A post-electoral study on the Flemish population about their voting behaviour in the elections for the House of representatives in 2014 indicated that invalid voting behaviour (not attending the elections, vote blanco or invalid) is the lowest among the youngest age groups (Abts, Swyngedouw & Meuleman, 2015). Invalid voting behaviour is significantly lower in the age group 18 to 24 year old: while in general 13,7% over the Flemish population at voting age casts an invalid vote, this is only 5,8% among the 18 to 24 year olds (percentages for the other age groups: 14,6% for age group 25-34; 19,4% for age group 35-44; 16,0% for age group 45-54; 17% for age group 55-64; 27,1% for age 65-100).
In a representative survey of young people (age 14-25, n=1326) in Flanders, called the Youth Monitor, carried out by the Youth Research Platform (Jeugdonderzoeksplatform; analyses on political behaviour are also reported in Spruyt, Mastari & Van Droogenbroeck, 2018) in 2018 54,8% of the respondents indicated that they would turn out a vote if voting would not be compulsory. The intention to bring out a vote in case of non-mandatory voting increases by age (Spruyt & Van Droogenbroeck, 2014): 41,8% of the adolescents who are 14-15 year old would cast a vote, when young people reach the voting age (age group 18 to 19 year old) this is already 56,6% and the intention to vote augments further until the age of 24-25 where not less than 65,2% of the respondents indicate that they would vote even it voting wouldn’t be compulsory. When asked for which party they would cast a vote if there were be elections for the House of Representatives the next day, 66,7% would bring out a valid vote, 17,3% would vote blanco or invalid and 16% indicates that they would not go to vote (although it is compulsory). Again there are strong differences according to age. The youngest age group (14-15) who are not yet at voting age indicate significantly less than the other age groups that they would cast a valid vote (48,6%). At the age of 18-19 year 68,1% would cast a valid vote and at the age of 24-25 even 81,2% would cast a valid vote.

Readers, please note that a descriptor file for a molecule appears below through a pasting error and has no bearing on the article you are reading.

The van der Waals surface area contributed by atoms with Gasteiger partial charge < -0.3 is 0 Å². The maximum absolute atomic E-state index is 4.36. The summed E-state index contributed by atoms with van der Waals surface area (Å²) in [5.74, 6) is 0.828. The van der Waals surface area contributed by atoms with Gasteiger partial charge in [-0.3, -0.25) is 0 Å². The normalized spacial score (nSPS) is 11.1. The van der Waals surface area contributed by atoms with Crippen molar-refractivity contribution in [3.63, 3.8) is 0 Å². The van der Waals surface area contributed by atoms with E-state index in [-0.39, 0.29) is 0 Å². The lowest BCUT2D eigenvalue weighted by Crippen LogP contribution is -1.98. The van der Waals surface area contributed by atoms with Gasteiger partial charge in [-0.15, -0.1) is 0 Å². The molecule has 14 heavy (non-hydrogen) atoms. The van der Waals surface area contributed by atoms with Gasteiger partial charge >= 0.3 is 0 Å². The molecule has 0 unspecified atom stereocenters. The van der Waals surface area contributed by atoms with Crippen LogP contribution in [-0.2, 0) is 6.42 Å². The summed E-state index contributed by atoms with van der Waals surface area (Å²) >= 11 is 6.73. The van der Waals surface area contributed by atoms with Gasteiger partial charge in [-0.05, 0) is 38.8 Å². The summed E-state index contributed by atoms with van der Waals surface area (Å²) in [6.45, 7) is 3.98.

Young people as political representatives
Young people as members of political parties
The most recent survey data indicate that the membership of political parties in Flanders fluctuates around 5% (Bral et al., 2011). This survey data can be compared with the member numbers reported by the parties themselves. The self-reported member numbers clearly indicate a decrease in the number of party members in Flanders since the late 1980s: Approximately 373,000 members in 1987 to 214,000 in 2008 (Quintelier & Hooghe, 2010), but -due to the success of the Flemish nationalist party N-VA- this number has increased slightly in the period 2009 to 2014 (Hooghe & Boonen, 2014). In 2012, the Flemish political parties counted together nearly 240.894 members. However, in 2017 this number dropped again to 217.679. Disposed relative to the population this is about 4% of the respondents aged 18 and older.